Joseph Alois Schumpeter


Joseph Alois Schumpeter Quotes

  • ''Democracy is a political method, that is to say, a certain type of institutional arrangement for arriving at political—legislative and administrative—decisions and hence incapable of being an end in itself.''
    Joseph A. Schumpeter (1883-1950), Austrian-American economist. Capitalism, Socialism and Democracy, ch. 20, sct. 3 (1942).
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  • ''The question that is so clearly in many potential parents' minds: "Why should we stunt our ambitions and impoverish our lives in order to be insulted and looked down upon in our old age?"''
    Joseph A. Schumpeter (1883-1950), Austrian-American economist. Capitalism, Socialism and Democracy, ch. 14 (1942).
  • ''Bureaucracy is not an obstacle to democracy but an inevitable complement to it.''
    Joseph A. Schumpeter (1883-1950), Austrian-American economist. Capitalism, Socialism and Democracy, ch. 18 (1942).
  • ''It is not true that democracy will always safeguard freedom of conscience better than autocracy. Witness the most famous of all trials. Pilate was, from the standpoint of the Jews, certainly the representative of autocracy. Yet he tried to protect freedom. And he yielded to a democracy.''
    Joseph A. Schumpeter (1883-1950), Austrian-American economist. Capitalism, Socialism and Democracy, note to ch. 20, sect. 3 (1942).
  • ''The evolution of the capitalist style of life could be easily—and perhaps most tellingly—described in terms of the genesis of the modern Lounge Suit.''
    Joseph A. Schumpeter (1883-1950), Austrian-American economist. Capitalism, Socialism and Democracy, ch. 11 (1942).
  • ''Economic progress, in capitalist society, means turmoil.''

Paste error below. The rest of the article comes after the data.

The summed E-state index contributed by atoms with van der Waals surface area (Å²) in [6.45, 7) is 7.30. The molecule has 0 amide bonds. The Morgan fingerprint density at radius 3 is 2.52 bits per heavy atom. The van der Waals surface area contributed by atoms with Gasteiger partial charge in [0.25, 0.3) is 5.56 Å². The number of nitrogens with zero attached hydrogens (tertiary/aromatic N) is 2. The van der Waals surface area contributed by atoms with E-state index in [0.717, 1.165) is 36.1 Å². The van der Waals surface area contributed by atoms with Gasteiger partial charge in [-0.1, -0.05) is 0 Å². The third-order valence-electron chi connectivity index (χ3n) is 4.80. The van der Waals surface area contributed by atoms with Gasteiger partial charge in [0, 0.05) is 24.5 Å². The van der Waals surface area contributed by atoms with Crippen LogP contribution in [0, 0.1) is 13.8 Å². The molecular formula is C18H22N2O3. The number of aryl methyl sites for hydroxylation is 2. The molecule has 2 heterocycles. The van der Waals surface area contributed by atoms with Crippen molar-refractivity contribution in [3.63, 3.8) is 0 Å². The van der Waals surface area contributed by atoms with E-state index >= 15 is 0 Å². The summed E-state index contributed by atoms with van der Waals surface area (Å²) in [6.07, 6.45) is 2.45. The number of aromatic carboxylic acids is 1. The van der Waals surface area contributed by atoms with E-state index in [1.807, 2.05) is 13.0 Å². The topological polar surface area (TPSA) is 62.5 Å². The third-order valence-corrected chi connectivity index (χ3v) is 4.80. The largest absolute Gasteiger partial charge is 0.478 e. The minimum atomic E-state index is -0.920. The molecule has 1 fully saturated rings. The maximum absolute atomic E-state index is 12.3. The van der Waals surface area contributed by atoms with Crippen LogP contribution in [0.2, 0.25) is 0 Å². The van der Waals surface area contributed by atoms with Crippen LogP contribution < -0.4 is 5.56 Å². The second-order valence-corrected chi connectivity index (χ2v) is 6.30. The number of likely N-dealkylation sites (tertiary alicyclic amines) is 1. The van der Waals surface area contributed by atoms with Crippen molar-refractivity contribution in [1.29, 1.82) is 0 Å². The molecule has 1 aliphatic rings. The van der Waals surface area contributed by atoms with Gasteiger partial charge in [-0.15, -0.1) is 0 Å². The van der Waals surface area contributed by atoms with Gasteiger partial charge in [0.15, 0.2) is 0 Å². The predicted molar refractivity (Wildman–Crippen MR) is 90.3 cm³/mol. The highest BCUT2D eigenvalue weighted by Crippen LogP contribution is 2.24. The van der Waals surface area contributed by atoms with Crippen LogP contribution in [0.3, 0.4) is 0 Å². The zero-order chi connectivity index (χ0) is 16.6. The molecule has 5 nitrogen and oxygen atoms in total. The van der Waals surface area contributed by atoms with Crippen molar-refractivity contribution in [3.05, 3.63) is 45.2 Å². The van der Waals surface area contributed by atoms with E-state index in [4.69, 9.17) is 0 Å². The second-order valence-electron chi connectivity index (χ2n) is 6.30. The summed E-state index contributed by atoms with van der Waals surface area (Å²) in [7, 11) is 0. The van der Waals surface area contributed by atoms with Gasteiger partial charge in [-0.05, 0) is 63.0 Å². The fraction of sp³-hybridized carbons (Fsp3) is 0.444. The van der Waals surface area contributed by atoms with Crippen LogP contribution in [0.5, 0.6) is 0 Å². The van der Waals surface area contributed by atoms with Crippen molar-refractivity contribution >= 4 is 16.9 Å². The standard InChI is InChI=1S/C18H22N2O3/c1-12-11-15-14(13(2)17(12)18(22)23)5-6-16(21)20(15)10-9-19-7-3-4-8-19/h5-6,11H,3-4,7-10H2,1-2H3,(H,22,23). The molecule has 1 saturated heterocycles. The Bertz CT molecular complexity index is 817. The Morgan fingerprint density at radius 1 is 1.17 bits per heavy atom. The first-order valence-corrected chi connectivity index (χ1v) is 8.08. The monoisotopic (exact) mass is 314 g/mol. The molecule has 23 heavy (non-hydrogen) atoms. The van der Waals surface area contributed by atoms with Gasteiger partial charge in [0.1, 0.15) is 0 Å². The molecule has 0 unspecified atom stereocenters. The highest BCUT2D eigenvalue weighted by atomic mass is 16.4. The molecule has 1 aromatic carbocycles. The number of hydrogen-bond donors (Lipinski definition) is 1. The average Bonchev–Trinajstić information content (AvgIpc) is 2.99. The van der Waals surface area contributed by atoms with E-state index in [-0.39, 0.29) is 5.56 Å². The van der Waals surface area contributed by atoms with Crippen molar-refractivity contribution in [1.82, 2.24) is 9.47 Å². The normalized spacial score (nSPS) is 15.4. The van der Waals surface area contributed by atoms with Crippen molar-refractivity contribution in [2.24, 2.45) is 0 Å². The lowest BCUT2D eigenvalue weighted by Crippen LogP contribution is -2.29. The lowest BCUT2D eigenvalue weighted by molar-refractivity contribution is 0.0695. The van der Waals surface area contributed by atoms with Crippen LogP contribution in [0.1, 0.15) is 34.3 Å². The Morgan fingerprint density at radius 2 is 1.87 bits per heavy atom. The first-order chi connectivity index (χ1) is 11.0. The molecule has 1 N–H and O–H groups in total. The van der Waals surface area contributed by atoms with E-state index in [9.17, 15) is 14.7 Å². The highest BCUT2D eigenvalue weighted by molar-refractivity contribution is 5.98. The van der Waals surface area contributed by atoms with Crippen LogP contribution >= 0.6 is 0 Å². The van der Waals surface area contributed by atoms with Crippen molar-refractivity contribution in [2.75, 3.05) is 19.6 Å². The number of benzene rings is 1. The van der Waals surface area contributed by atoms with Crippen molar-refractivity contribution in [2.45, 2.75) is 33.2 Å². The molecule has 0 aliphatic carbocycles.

Joseph A. Schumpeter (1883-1950), Austrian-American economist. Capitalism, Socialism and Democracy, ch. 3 (1942).
  • ''Capitalism inevitably and by virtue of the very logic of its civilization creates, educates and subsidizes a vested interest in social unrest.''
    Joseph A. Schumpeter (1883-1950), Austrian-American economist. Capitalism, Socialism and Democracy, ch. 13, sct. 2 (1942).
  • ''Marxism is a religion. To the believer it presents, first, a system of ultimate ends that embody the meaning of life and are absolute standards by which to judge events and actions; and, secondly, a guide to those ends which implies a plan of salvation and the indication of the evil from which mankind, or a chosen section of mankind, is to be saved.''
    Joseph A. Schumpeter (1883-1950), Austrian-American economist. Capitalism, Socialism and Democracy, ch. 1 (1942).
  • ''For the duration of its collective life, or the time during which its identity may be assumed, each class resembles a hotel or an omnibus, always full, but always of different people.''
    Joseph A. Schumpeter (1883-1950), Austrian-American economist. Social Classes, ch. 3, no. 7 (1927).
  • ''Entrepreneurial profit ... is the expression of the value of what the entrepreneur contributes to production.''
    Joseph A. Schumpeter (1883-1950), Austrian-American economist. The Theory of Economic Development, ch. 4 (1934).

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